Political and Religious Threads Wove the PRN’s Victory in Cañas

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Four days per week, from 7pm to 9pm, the corridor of the Grace Matamoros and Sergio Borges home in Bebedero de Cañas, becomes a Christian worship hall.

In this red-floored house where half the walls are cement and the other half wood, the couple congregates around 80 people, children and adults alike.

Bebedero is the smallest district in the Cañas canton. Some 2,000 people live in 57.98 kilometers, according to the 2011 census. Of those who voted, 48.77 percent voted for the National Restoration Party (PRN). These votes made the district the one that most supported the evangelical candidate in Guanacaste.

This, and other political, social and religious threads wove the fabric for the PRN flag here.

Fervent Christians

—On occasions, I have had the opportunity to express to the church: If we have to elect someone, don’t do it because I am telling you to, but because the only option we have right now is Fabricio— says pastor Sergio without hesitation.

His wife also speaks:

—I saw that everyone voted for Fabricio. Do you know why? Because that crazy man [referring to Carlos Alvarado] that was running for president is supporting many things that don’t matter.

—Gender equality— Sergio says.
—Right. The gays and all that. People are afraid that they will teach kids dirty things— she says. 

Here in Bebedero, there are three evangelical churches in addition to the traditional catholic church. Walking through the town, you don’t see any flags representing political parties, just two fences with a photo of Mileidy Alvarado and three with the PLN candidate Aida Montiel, both elected.

What is common is to hear praise and worship music coming out of houses and businesses.

In a restaurant in downtown Bebedero with a Christian song by Marcos Witt playing in the background, Petronila, the owner, says that if she could, she would have voted for Fabricio.

She didn’t vote because although she was born in La Cruz, Guanacaste, her mother registered her birthplace in Nicaragua. But she’s not worried about not being able to vote. She is convinced that Fabricio will be the next president.

Petronila, who currently attends Sergio and Grace’s church, went to one of Fabricio’s concerts and those of other psalmists in Santa Cruz. That day, she said, a prophecy occurred.

“Listen, the Lord says you are going to be the next president,” Petronila says of a pastor who was speaking to Fabricio in the middle of the crowd.

She said that she has heard of another pastor in another country who said that the president will be named Fabricio.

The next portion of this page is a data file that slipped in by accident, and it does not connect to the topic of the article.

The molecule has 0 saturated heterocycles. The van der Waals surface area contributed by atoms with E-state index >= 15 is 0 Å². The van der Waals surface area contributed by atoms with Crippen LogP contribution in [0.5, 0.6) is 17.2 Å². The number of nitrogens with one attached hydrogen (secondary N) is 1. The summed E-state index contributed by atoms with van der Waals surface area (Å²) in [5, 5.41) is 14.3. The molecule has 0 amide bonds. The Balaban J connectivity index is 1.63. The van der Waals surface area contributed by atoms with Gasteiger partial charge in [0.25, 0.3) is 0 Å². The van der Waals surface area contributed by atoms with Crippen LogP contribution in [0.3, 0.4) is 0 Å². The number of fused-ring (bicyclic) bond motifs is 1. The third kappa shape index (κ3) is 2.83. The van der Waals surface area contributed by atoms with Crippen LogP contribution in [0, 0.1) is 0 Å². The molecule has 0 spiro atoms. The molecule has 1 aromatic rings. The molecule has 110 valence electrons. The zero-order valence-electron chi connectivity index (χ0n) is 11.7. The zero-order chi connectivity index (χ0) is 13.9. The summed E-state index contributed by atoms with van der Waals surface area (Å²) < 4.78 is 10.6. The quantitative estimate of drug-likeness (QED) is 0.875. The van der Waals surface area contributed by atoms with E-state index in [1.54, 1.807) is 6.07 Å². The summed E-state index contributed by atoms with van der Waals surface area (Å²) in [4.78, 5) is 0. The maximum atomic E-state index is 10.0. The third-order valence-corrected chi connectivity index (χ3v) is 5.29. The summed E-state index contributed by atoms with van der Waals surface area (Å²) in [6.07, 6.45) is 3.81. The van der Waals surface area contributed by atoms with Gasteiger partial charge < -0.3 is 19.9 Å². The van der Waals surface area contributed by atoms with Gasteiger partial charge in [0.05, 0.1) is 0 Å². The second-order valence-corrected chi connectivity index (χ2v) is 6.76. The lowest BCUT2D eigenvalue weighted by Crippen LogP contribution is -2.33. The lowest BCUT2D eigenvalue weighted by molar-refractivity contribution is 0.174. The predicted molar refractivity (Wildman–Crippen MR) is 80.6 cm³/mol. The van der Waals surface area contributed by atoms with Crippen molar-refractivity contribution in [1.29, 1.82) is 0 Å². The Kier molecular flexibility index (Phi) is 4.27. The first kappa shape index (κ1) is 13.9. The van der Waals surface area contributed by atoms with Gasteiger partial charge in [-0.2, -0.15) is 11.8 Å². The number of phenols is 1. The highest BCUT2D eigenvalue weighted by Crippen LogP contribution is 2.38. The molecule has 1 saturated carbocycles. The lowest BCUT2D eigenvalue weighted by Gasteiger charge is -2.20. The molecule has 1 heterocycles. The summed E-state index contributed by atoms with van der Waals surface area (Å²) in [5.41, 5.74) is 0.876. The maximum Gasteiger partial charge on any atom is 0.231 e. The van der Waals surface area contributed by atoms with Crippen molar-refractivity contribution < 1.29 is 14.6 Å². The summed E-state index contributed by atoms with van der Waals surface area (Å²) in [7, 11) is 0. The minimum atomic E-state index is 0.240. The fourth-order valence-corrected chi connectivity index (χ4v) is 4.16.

“And if God said it, there isn’t anyone or anything that can go against his will.”

Photo Caption: Petronila is sure that Fabricio will be president because of a prophecy she heard three months ago.


A Large Political-Religious Oasis

Exiting Bebedero, close to downtown Cañas, there is one more church: Oasis de esperanza (Oasis of Hope). It is in this church, the largest in the canton, where congresswoman-elect Mileidy Alvarado works. Her husband was also a religious leader of the same congregation.

Today, Oasis of Hope is directed by Pablo Guevara, Mileidy’s brother-in-law who is also a pastor and deputy mayor for the canton. He ran for congress with the PRN party in the 2014 elections but he wasn’t elected. In 2016, he joined the PLN (National Liberation Party) in order to reach his current political position.

He is still a part of a local PLN government, but Guevara is an obvious supporter of the PRN. His and his church’s social media sites leave no doubt that his support is for that religious, political group, for Fabricio and his sister-in-law Mileidy.

During the campaign, the Oasis of Hope Facebook page echoed PRN messages.

“National Restoration Party, an intelligent vote,” the parishioners wrote when they shared a photo of Fabricio Alvarado.

Trying to explain what he saw in Cañas, a member of the national police whose last name is Jiménez says that “the catholic church is beaten out by other churches by a lot.”

This idea is repeated by others who are sitting in the Cañas park, that there are a lot of evangelical churches, the catholic church is losing ground and that Mileidy Alvarado well recognized in town as a pastor and a stylist at the German Alvarado family barbershop.

At the PAC house, a group of seven people also understand clearly the factors that helped PRN win in a landslide: The candidate from Cañas, the churches, the pastor deputy mayor, Guanacaste conservatism, and the current events in the country around the issue of diversity.

From the Barbershop to Congress

At a barbershop stuck in time and located next to the Cañas – Liberia highway, Mileidy Alvarado cut a lot of hair. Some 37 years ago, her father German Alvarado founded the locale. Today, her brother, also named German, runs it.

—Did you ever think a member of the family would reach a political position?

German sits down and, while he cuts a customer’s hair, says,

—Mileidy has a lot of ways of expressing herself. She’s a very restless person and very hard working.

Mileidy Alvarado worked in this barbershop. Today, her brother German runs the family business.


In the salon where the now congresswoman grew famous, chords of electric razors hang from the roof. There is no ceiling. The chairs are deteriorating and the walls need painting.

Her brother says that he and Mileidy come into contact with so many people here that learning about the problems of Guanacastecans is an everyday task. In front of him, a giant mirror pays hommage to the pride of the family with a small PRN postal stamp that for months has read: “Mileidy Alvarado, congresswoman, 1st place.”